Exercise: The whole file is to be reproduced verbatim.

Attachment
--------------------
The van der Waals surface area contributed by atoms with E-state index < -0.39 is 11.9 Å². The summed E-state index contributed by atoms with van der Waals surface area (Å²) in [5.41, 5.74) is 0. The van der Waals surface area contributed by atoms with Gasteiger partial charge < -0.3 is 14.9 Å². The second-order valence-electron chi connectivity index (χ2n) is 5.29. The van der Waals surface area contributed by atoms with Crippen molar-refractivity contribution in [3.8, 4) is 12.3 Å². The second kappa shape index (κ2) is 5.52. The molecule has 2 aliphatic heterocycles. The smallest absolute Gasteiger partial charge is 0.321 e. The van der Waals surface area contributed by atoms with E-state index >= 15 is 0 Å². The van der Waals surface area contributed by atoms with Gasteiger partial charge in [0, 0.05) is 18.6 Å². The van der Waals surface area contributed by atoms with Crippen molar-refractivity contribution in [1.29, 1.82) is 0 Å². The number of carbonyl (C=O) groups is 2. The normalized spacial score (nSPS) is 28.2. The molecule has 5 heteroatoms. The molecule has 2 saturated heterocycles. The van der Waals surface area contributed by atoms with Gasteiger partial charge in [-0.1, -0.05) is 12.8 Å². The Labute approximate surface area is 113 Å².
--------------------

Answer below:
The van der Waals surface area contributed by atoms with E-state index < -0.39 is 11.9 Å². The summed E-state index contributed by atoms with van der Waals surface area (Å²) in [5.41, 5.74) is 0. The van der Waals surface area contributed by atoms with Gasteiger partial charge < -0.3 is 14.9 Å². The second-order valence-electron chi connectivity index (χ2n) is 5.29. The van der Waals surface area contributed by atoms with Crippen molar-refractivity contribution in [3.8, 4) is 12.3 Å². The second kappa shape index (κ2) is 5.52. The molecule has 2 aliphatic heterocycles. The smallest absolute Gasteiger partial charge is 0.321 e. The van der Waals surface area contributed by atoms with E-state index >= 15 is 0 Å². The van der Waals surface area contributed by atoms with Gasteiger partial charge in [0, 0.05) is 18.6 Å². The van der Waals surface area contributed by atoms with Crippen molar-refractivity contribution in [1.29, 1.82) is 0 Å². The number of carbonyl (C=O) groups is 2. The normalized spacial score (nSPS) is 28.2. The molecule has 5 heteroatoms. The molecule has 2 saturated heterocycles. The van der Waals surface area contributed by atoms with Gasteiger partial charge in [-0.1, -0.05) is 12.8 Å². The Labute approximate surface area is 113 Å².